Posts written in 2015 have been updated, and hopefully by the end of July the blog will be beautiful and full updated! Don’t forget, if you know the original artist/site for an image please let me know so that I can give proper credit where credit is due. Right now comments require an extra step to keep out spammers, but I still LOVE comments and want to hear from you!

If you have tips, suggestions, images, topics….. shoot me an email at crankyfatfeminist (@gmail.com).

I’m also working on monetizing the blog more, so that each time you click on an ad I get a bit of money, and each time you click on certain links (they’ll be marked) I’ll get a commission from your purchases. This will allow me to spend more time blogging, as well as more time troll-banning, without costing you a penny.

Thanks for being an online family for me! I am always learning, and I love the support that we provide each other.

<3 Cranky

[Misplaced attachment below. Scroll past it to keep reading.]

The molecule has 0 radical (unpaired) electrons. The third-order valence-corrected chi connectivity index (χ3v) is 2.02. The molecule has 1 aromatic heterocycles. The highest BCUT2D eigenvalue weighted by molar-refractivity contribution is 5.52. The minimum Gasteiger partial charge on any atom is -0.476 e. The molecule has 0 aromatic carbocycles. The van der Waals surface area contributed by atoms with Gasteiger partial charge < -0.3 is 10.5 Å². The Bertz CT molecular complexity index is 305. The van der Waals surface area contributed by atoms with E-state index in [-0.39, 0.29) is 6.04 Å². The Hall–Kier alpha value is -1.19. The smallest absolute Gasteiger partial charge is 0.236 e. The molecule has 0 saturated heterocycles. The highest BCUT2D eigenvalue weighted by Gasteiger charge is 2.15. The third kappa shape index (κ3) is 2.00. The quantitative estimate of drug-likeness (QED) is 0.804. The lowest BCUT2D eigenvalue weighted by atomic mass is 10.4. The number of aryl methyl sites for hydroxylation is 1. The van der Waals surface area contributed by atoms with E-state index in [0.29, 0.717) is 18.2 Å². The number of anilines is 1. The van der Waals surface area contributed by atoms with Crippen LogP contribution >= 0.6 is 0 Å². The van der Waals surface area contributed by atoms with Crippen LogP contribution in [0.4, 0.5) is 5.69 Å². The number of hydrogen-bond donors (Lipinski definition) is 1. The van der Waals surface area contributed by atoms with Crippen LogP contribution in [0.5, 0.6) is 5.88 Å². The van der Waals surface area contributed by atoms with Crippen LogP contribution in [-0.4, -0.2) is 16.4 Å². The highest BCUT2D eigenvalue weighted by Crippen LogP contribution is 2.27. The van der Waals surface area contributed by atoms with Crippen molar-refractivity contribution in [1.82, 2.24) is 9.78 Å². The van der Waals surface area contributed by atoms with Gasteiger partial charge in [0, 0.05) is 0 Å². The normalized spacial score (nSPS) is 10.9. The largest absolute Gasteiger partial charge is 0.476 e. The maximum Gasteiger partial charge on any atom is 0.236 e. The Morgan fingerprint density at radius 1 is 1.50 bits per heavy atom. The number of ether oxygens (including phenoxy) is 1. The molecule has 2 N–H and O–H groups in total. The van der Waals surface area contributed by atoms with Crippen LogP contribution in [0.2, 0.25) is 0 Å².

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[cranky] CFF manifesto (in progress)

CFF became a place for me to understand that there is more than fat shaming — there is skinny shaming too, and that I’ve participated in it. Today, I do post mostly about fat shaming, but I make a point of never skinny shaming.

gabourey sidibe

I’ve also reflected a lot on how I’ve felt fat since probably the age of 9 or 10. I hit puberty early (period came at age 10) so I was extra tall and hairy early. I’ve always had wide shoulders, and by 6th grade I was a 36C. I was always bigger than every other girl, and most of the guys. I told myself constantly that I was fat. Middle school (the years of self hate, mean girls, exploring make up, leg shaving, girl on girl hate…) only made my fat feel fatter.